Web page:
CTA Announces Plan to Strengthen Bus Operator Training

June 12, 2015

Chicago Transit Authority (CTA) President Dorval Carter Jr. today announced the CTA is taking new steps to expand and customize training for bus operators as part of the agency’s ongoing efforts to improve operations and enhance safety for customers.

The changes to training include:

  1. Additional route-specific instruction for some routes, including those that operate in the Central Business District
  2. Increased ride-along evaluations by managers and supervisors to ensure proper adherence to procedures and policies
  3. An increase in the total number of training days for new bus operators, including additional “practicum training,” with bus instructors during field instruction

 

“CTA already has a comprehensive, focused training program for all our operators and follows well-established practices similar to those of other transit agencies across the country,” Carter said. “But we are always looking for ways to better serve our passengers. By strengthening the training our operators receive, the CTA will improve what is already one of the best bus safety records in the country and, at the same time, enhance service to customers.”

In addition to changes to training, Carter said he has directed CTA staff to also undertake a study to identify the most challenging routes in terms of operations and technical skill.  The analysis will consider a wide range of data, including traffic levels (vehicular, bike and pedestrian), ongoing construction, number of crashes/citations, passenger volumes, and other factors. He has also directed senior bus operations managers to deploy more bus supervisory staff in the Central Business District to assist with daily operations.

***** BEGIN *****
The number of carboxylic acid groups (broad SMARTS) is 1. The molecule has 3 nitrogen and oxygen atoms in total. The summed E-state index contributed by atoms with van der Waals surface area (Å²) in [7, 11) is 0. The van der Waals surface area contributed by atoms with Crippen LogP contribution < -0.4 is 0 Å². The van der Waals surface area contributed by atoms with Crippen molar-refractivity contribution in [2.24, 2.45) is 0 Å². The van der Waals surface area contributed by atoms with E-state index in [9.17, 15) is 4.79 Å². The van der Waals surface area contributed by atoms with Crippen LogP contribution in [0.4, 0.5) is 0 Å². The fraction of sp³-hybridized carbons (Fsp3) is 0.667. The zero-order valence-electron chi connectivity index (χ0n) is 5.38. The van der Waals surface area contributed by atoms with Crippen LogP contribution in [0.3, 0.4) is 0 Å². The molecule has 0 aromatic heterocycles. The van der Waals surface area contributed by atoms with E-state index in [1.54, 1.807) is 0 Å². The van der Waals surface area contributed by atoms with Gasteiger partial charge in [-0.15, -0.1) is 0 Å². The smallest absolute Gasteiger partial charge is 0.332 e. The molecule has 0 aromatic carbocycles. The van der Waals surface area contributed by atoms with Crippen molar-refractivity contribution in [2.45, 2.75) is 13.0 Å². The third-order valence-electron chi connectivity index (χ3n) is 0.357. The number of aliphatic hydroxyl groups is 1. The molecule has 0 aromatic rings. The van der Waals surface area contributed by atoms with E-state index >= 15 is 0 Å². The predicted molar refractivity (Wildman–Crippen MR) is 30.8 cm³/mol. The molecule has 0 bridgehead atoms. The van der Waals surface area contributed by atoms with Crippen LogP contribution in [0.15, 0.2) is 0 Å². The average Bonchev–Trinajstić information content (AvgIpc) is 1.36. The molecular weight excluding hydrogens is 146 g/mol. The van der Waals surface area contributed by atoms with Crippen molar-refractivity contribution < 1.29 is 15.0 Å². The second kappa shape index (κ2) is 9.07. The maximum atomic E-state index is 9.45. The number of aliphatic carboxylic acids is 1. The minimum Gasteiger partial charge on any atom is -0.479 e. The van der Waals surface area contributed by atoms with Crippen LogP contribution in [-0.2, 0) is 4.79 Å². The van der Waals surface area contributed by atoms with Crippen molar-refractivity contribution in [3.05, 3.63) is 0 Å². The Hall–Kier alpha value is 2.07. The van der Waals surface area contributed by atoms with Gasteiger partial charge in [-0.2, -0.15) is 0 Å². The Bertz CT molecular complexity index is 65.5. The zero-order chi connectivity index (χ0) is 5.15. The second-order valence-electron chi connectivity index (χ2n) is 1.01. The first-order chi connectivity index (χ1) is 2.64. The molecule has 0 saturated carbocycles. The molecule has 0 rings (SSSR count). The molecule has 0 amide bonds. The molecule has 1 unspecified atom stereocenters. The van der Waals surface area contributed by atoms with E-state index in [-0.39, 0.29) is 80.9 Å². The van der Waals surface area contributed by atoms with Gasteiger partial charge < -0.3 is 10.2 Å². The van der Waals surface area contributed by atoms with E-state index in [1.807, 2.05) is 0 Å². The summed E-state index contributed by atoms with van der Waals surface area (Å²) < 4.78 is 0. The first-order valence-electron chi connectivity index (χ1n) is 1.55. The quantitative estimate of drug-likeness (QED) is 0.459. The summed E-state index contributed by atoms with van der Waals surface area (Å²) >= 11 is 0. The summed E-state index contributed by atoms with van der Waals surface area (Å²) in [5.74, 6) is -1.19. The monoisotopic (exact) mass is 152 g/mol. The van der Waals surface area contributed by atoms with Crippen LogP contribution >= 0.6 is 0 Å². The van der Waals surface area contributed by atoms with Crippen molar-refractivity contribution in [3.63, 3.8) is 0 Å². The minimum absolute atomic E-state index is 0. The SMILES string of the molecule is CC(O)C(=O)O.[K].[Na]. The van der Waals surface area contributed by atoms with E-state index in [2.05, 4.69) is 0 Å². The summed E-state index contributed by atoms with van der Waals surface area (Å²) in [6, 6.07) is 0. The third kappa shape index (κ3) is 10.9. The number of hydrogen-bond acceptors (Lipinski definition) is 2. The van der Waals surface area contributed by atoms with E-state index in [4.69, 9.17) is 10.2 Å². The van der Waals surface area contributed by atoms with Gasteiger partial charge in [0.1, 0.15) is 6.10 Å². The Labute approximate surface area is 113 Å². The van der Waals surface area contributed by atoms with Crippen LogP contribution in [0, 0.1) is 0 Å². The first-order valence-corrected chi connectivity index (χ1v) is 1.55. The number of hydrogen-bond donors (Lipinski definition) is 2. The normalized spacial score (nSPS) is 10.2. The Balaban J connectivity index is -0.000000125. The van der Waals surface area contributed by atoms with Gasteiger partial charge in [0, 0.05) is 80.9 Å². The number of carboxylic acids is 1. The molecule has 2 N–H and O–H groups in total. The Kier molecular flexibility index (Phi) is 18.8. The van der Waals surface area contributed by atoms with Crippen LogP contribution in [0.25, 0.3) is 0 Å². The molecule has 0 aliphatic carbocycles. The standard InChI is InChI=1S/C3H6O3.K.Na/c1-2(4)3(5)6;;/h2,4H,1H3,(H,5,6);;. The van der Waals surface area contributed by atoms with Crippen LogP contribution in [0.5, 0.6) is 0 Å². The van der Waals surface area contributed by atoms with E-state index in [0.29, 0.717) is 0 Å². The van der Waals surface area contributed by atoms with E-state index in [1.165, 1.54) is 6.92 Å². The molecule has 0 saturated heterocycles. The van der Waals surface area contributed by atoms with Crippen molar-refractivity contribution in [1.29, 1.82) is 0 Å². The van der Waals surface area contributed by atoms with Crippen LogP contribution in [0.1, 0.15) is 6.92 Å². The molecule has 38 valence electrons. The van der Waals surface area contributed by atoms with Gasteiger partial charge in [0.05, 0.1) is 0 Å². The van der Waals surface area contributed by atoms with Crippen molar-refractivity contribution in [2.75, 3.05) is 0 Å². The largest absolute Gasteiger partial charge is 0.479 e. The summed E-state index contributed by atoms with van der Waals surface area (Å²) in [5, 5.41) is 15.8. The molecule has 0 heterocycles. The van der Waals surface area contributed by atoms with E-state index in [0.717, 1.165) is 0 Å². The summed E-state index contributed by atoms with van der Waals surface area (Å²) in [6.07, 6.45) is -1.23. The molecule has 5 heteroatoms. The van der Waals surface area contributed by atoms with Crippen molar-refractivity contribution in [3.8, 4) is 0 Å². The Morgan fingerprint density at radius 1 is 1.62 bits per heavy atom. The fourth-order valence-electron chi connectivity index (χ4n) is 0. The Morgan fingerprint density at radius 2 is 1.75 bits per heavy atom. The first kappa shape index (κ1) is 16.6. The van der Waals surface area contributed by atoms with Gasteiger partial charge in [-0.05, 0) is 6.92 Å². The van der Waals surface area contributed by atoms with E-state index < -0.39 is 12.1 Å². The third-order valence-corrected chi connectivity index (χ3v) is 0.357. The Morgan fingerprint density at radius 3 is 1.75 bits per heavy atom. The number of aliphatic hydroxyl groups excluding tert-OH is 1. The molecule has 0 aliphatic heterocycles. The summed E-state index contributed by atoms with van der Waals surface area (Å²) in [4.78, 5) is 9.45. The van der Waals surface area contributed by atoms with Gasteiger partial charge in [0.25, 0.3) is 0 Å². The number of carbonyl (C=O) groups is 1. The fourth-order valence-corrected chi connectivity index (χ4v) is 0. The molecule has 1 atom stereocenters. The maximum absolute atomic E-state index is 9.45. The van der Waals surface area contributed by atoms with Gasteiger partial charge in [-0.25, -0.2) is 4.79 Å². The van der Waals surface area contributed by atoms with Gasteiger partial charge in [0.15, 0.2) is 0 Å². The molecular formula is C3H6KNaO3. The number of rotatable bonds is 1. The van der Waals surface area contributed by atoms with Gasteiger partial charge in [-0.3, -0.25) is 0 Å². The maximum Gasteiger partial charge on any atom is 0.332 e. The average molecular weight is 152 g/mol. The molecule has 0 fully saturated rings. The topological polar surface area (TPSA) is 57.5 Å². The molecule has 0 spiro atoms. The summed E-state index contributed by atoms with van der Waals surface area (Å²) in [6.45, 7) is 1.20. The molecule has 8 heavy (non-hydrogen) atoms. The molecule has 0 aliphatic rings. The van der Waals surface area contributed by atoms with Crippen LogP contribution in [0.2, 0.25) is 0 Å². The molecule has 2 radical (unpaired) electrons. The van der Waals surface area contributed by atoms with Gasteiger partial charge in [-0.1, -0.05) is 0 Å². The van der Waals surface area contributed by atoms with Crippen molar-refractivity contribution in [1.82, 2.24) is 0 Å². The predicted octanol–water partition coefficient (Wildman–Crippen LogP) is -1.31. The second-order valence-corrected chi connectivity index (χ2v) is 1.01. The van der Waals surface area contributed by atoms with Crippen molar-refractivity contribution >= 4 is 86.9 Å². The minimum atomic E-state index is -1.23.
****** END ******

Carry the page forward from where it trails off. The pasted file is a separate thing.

The changes are in line with the principles of a new safety framework being developed by the Federal Transit Administration (FTA), known as the Safety Management System (SMS). In November 2014, the FTA chose the CTA as the first transit agency in the nation to assist in the development of SMS, which will develop uniform standards to upgrade and ensure safety for transit operations throughout the country.

As one of the first changes under SMS, starting later this month CTA bus operators will receive six weeks of training, which includes classroom instruction and field training and is comparable to training provided by many U.S. transit agencies. The extra week of training over the previous 5-week program will include additional driving instruction and general safety training, and give CTA one of the most comprehensive bus-operator training programs of any major U.S. transit agency.  

Additionally, all CTA operators are required to have a Commercial Driver’s License, with additional instruction/testing to receive endorsements for passenger vehicles and air brakes.

The training changes are part of a comprehensive focus on safety brought to the CTA by Carter, who has 30 years of transit experience at the local and federal level. 

“Like we’re doing with other aspects of this organization, we’re taking a top-to-bottom look at how we approach safety,” Carter said.  “Our goal is to have some of the most comprehensive training and safety programs of any U.S. transit agency.”

The CTA provided more than 276 million bus rides in 2014, making it one of the largest bus service providers in the nation.

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